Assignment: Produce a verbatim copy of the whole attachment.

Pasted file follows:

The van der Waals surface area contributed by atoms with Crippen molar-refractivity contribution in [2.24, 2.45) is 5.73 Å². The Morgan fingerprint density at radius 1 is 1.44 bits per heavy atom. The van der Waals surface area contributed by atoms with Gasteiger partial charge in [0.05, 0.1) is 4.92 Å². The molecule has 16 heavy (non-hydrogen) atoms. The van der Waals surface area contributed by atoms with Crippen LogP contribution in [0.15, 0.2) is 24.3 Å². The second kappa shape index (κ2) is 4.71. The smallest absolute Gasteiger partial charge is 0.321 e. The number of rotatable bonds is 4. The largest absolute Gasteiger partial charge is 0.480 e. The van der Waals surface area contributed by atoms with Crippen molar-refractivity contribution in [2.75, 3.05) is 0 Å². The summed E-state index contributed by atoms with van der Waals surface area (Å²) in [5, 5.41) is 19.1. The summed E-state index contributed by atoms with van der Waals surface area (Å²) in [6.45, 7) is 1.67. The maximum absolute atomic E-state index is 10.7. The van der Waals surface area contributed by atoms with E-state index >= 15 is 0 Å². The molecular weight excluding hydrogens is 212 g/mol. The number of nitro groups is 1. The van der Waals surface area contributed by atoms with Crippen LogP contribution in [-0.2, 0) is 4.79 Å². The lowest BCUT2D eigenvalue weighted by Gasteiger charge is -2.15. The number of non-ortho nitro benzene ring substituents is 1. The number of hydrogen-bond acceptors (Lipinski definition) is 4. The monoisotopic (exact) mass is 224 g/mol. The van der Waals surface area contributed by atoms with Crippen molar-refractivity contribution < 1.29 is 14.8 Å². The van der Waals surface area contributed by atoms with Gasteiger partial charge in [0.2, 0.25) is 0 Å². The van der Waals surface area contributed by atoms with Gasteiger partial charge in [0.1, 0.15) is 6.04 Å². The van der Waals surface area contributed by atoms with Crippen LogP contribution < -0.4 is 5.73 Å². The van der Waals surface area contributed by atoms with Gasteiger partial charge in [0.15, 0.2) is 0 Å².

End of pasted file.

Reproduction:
The van der Waals surface area contributed by atoms with Crippen molar-refractivity contribution in [2.24, 2.45) is 5.73 Å². The Morgan fingerprint density at radius 1 is 1.44 bits per heavy atom. The van der Waals surface area contributed by atoms with Gasteiger partial charge in [0.05, 0.1) is 4.92 Å². The molecule has 16 heavy (non-hydrogen) atoms. The van der Waals surface area contributed by atoms with Crippen LogP contribution in [0.15, 0.2) is 24.3 Å². The second kappa shape index (κ2) is 4.71. The smallest absolute Gasteiger partial charge is 0.321 e. The number of rotatable bonds is 4. The largest absolute Gasteiger partial charge is 0.480 e. The van der Waals surface area contributed by atoms with Crippen molar-refractivity contribution in [2.75, 3.05) is 0 Å². The summed E-state index contributed by atoms with van der Waals surface area (Å²) in [5, 5.41) is 19.1. The summed E-state index contributed by atoms with van der Waals surface area (Å²) in [6.45, 7) is 1.67. The maximum absolute atomic E-state index is 10.7. The van der Waals surface area contributed by atoms with E-state index >= 15 is 0 Å². The molecular weight excluding hydrogens is 212 g/mol. The number of nitro groups is 1. The van der Waals surface area contributed by atoms with Crippen LogP contribution in [-0.2, 0) is 4.79 Å². The lowest BCUT2D eigenvalue weighted by Gasteiger charge is -2.15. The number of non-ortho nitro benzene ring substituents is 1. The number of hydrogen-bond acceptors (Lipinski definition) is 4. The monoisotopic (exact) mass is 224 g/mol. The van der Waals surface area contributed by atoms with Crippen molar-refractivity contribution < 1.29 is 14.8 Å². The van der Waals surface area contributed by atoms with Gasteiger partial charge in [0.2, 0.25) is 0 Å². The van der Waals surface area contributed by atoms with Gasteiger partial charge in [0.1, 0.15) is 6.04 Å². The van der Waals surface area contributed by atoms with Crippen LogP contribution < -0.4 is 5.73 Å². The van der Waals surface area contributed by atoms with Gasteiger partial charge in [0.15, 0.2) is 0 Å².